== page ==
Two members of the Rusted lab group, Simon Evans and Claire Lancaster, visited Brazil for a week this April. Sounds like a holiday, but this trip was part of a specially formed scheme to encourage international research collaborations, funded by Santander Mobility Grants scheme.
The trip centred around a visit to Sao Paulo, hosted by Sabine Pompeia, an associate Professor of Psychobiology at the Federal University of Sao Paulo. We were welcomed by her lab group on the Monday and the first thing that struck us was their enthusiasm for research. Many excellent talks were delivered during our visit, but the work of three researchers stood out in terms of the exciting opportunities present for future international collaboration.
Fifteen years previously, Sabine had spent time working in the Rusted lab in Sussex. Her current research is concerned with developing tasks that explore executive functioning – our capacity to multi-task. Although much of her research has applied this battery to specific populations, she has also been involved in large Brazilian epidemiological studies. As part of future joint work between the Rusted and Pompeia groups, we hope to explore the role of the APOE gene, a genetic risk factor for dementia, on executive function at different stages of development.
We were also introduced to Andre Negrao, a clinical academic from the Genetic and Molecular Cardiology lab. Andre is currently researching the genetic, biological and cognitive profile of the population of Baependi, a town of 18,000 in south-east Brazil. This town is of interest due to the mix of urban and rural people living there, and the diverse range of educational and SES backgrounds. In the future, we hope to work with Andre and his team combining our joint interests in genetic differences in brain structure and function , and cognition.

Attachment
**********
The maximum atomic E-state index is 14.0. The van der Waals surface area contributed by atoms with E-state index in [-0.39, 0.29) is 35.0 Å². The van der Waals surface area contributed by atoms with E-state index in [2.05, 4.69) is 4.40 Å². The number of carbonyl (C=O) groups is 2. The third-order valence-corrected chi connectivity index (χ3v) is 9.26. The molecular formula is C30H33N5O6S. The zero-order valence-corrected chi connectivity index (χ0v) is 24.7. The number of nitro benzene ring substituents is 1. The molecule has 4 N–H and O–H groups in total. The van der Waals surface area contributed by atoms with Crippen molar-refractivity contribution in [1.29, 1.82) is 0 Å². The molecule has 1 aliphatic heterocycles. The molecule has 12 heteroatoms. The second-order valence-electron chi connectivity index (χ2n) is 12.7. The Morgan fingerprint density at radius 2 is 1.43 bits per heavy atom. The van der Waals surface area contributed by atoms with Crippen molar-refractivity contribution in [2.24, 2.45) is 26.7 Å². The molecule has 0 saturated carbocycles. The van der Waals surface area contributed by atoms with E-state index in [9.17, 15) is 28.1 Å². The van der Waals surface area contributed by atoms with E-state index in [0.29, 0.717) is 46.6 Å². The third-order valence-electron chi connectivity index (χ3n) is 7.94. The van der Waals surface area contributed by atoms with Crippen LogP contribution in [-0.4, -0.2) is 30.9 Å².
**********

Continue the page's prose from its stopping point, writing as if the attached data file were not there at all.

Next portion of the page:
Future collaborations with Monica Yassuda are also in the pipeline. Monica is a practicing neuropsychiatrist and academic at the University of Sao Paulo, typically working with more elderly populations, especially those with MCI.
One of the most important things we took away from our time in Sao Paulo was the problem administering tasks cross-culturally. Measures well-established in one country may not necessarily be suitable for administration in others. For example, using the word ‘snow’ as a stimuli in a language-based task is not so simple as it sounds. In some countries snow is a very common word, in others it is rarely used. Brazil is a country with a diverse profile of socio-economic and educational backgrounds, and as such cognitive tests need to be designed to suit varying rates of literacy. A major focus within the lab group we visited was modifying cognitive tasks for use in Brazil, thinking of clever adaptations to make them free of reading and writing requirements and accessible for all. These are important considerations for us to bear in mind when designing future collaborations.
But the trip was a wonderful insight into the culture of another country and we would like to thank our wonderful host Sabine for taking us round the city, and her team for welcoming us to the University. We would also like to thank Santander for the opportunity their funds provided, and Dr Paul Roberts at the Doctoral School for supporting the application.